These, and many more features allow Mac users to enjoy an even sleeker operating system. Another thing that draws attention is an improvement in Continuity - the connection between the phone and the computer. In general, the newest version of the operating system brings everything the users loved in the previous versions - only enhanced. Mac OS X Mountain Lion Overview. OS X is an operating system designed and marketed by Apple Inc. For its Mac series of computers. The OS X Mountain Lion is the ninth version of the operating system, replacing its predecessor; the Mac OS X Lion. The change in the name signifies an update, which is now a regular feature of Apple’s software policy.
Use Software Update
- Choose System Preferences from the Apple menu , then click Software Update to check for updates.
- If any updates are available, click the Update Now button to install them. Or click “More info” to see details about each update and select specific updates to install. You might be asked to enter your administrator password.
- When Software Update says that your Mac is up to date, the installed version of macOS and all of its apps are also up to date. That includes Safari, Music, Photos, Books, Messages, Mail, Calendar, and FaceTime.
- To automatically install future updates, including for apps that you got from the App Store, select “Automatically keep my Mac up to date.” Your Mac will notify you when updates require it to restart, so you can always choose to install those later.
Update the software on your iPhone, iPad, or iPod touch
Learn how to update your iPhone, iPad, or iPod touch to the latest version of iOS or iPadOS.
- Learn how to get updates for earlier versions of macOS that don't include Software Update preferences.
- You can also use the App Store to update apps or redownload apps that came from the App Store.
- Learn which macOS your Mac is using and how to upgrade to the latest macOS.
- When your Mac is connected to a Personal Hotspot, large updates don't download automatically.
Start up from macOS Recovery
Determine whether you're using a Mac with Apple silicon, then follow the appropriate steps:
- Apple silicon: Turn on your Mac and continue to press and hold the power button until you see the startup options window, which includes a gear icon labeled Options. Select Options, then click Continue.
- Intel processor: Make sure that your Mac has a connection to the internet. Then turn on your Mac and immediately press and hold Command (⌘)-R until you see an Apple logo or other image.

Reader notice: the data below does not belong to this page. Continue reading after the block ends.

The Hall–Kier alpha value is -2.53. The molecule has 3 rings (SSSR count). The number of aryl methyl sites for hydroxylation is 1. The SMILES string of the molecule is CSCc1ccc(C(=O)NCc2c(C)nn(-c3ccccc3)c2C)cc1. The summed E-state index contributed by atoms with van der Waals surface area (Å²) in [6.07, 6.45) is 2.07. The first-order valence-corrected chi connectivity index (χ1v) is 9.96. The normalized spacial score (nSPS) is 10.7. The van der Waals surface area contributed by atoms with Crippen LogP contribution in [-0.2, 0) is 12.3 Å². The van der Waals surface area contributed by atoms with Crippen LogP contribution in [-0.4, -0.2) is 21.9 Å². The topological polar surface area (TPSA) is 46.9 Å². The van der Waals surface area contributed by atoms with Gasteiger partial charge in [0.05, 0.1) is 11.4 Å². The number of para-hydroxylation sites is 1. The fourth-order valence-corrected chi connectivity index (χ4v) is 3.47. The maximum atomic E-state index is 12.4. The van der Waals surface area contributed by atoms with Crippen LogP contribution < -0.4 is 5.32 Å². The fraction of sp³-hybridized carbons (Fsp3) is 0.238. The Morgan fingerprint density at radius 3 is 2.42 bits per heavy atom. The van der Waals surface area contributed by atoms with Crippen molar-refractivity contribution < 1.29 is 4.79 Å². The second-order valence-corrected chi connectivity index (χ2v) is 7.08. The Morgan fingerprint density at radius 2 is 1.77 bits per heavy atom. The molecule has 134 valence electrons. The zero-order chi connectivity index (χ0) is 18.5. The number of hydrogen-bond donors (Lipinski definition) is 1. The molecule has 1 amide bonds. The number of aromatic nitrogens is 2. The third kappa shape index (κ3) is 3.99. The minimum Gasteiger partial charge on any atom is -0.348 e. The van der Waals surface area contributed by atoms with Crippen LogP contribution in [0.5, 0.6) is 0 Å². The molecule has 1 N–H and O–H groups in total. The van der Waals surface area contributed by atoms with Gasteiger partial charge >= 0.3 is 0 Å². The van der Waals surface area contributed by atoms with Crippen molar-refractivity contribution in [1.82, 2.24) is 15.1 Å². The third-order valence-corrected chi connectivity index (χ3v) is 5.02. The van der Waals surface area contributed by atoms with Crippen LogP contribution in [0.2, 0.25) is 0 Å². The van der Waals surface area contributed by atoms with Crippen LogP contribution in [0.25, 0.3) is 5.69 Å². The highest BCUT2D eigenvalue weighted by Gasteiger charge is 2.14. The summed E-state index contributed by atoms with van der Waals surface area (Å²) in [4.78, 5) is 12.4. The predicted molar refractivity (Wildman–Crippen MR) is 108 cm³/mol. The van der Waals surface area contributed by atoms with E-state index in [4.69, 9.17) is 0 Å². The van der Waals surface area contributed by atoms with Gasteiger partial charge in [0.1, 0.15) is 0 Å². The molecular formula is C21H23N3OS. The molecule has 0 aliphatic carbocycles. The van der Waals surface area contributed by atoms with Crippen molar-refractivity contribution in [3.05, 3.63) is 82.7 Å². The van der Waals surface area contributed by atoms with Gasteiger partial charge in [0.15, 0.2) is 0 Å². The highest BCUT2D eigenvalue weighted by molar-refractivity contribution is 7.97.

If you're asked to select a user you know the password for, select the user, click Next, then enter their administrator password.
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Select Reinstall macOS from the utilities window in macOS Recovery, then click Continue and follow the installer's instructions.
Follow these guidelines during installation:
- Allow installation to complete without putting your Mac to sleep or closing its lid. Your Mac might restart and show a progress bar several times, and the screen might be empty for minutes at a time.
- If the installer asks to unlock your disk, enter the password you use to log in to your Mac.
- If the installer doesn't see your disk, or it says that it can't install on your computer or volume, you might need to erase your disk first.
- If the installer is for a different version of macOS than you expected, learn about other installation options, below.
- If the installer offers you the choice between installing on Macintosh HD or Macintosh HD - Data, choose Macintosh HD.
After installation is complete, your Mac might restart to a setup assistant. If you're selling, trading in, or giving away your Mac, press Command-Q to quit the assistant without completing setup. Then click Shut Down. When the new owner starts up the Mac, they can use their own information to complete setup.
Other macOS installation options
Newest Mac Software Update
By default, macOS Recovery installs the latest macOS that was previously installed on your Mac.* You can get other macOS versions using one of these methods:
- On an Intel-based Mac, you can use Option-Command-R at startup to upgrade to the latest macOS that is compatible with your Mac. Exceptions:
- If macOS Sierra 10.12.4 or later was never previously installed, you will receive the macOS that came with your Mac, or the closest version still available.
- If your Mac has the Apple T2 Security Chip and you never installed a macOS update, you will receive the latest macOS that was installed on your Mac.
- On an Intel-based Mac that previously used macOS Sierra 10.12.4 or later, you can use Shift-Option-Command-R at startup to install the macOS that came with your Mac, or the closest version still available.
- Reinstall macOS from the App Store instead of using macOS Recovery. If you can't install the latest macOS, you might be able to install an earlier macOS.
- Create a bootable installer, then use it to install macOS on your Mac or another Mac.
* If you just had your Mac logic board replaced during a repair, macOS Recovery might offer only the latest macOS compatible with your Mac. If you erased your entire disk instead of just the startup volume on that disk, macOS Recovery might offer only the macOS that came with your Mac, or the closest version still available.